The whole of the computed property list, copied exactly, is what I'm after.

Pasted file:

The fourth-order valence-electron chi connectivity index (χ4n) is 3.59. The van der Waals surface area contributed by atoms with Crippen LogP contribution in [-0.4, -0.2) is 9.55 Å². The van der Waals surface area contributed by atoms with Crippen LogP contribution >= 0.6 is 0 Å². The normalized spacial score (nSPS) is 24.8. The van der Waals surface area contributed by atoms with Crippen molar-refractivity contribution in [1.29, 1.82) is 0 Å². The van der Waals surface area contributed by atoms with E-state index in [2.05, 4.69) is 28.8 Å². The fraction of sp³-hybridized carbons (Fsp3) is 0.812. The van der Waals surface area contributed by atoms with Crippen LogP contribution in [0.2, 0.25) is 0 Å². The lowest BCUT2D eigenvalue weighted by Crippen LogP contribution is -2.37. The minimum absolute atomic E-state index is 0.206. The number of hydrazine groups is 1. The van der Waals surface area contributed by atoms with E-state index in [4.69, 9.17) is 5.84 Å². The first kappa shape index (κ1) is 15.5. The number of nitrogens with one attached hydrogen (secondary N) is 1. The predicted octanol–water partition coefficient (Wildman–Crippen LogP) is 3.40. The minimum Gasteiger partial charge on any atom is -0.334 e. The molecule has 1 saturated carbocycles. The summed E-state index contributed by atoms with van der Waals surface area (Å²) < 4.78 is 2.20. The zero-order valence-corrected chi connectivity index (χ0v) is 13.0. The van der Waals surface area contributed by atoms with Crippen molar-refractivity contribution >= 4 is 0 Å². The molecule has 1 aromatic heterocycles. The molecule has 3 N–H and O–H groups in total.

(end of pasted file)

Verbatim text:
The fourth-order valence-electron chi connectivity index (χ4n) is 3.59. The van der Waals surface area contributed by atoms with Crippen LogP contribution in [-0.4, -0.2) is 9.55 Å². The van der Waals surface area contributed by atoms with Crippen LogP contribution >= 0.6 is 0 Å². The normalized spacial score (nSPS) is 24.8. The van der Waals surface area contributed by atoms with Crippen molar-refractivity contribution in [1.29, 1.82) is 0 Å². The van der Waals surface area contributed by atoms with E-state index in [2.05, 4.69) is 28.8 Å². The fraction of sp³-hybridized carbons (Fsp3) is 0.812. The van der Waals surface area contributed by atoms with Crippen LogP contribution in [0.2, 0.25) is 0 Å². The lowest BCUT2D eigenvalue weighted by Crippen LogP contribution is -2.37. The minimum absolute atomic E-state index is 0.206. The number of hydrazine groups is 1. The van der Waals surface area contributed by atoms with E-state index in [4.69, 9.17) is 5.84 Å². The first kappa shape index (κ1) is 15.5. The number of nitrogens with one attached hydrogen (secondary N) is 1. The predicted octanol–water partition coefficient (Wildman–Crippen LogP) is 3.40. The minimum Gasteiger partial charge on any atom is -0.334 e. The molecule has 1 saturated carbocycles. The summed E-state index contributed by atoms with van der Waals surface area (Å²) < 4.78 is 2.20. The zero-order valence-corrected chi connectivity index (χ0v) is 13.0. The van der Waals surface area contributed by atoms with Crippen molar-refractivity contribution >= 4 is 0 Å². The molecule has 1 aromatic heterocycles. The molecule has 3 N–H and O–H groups in total.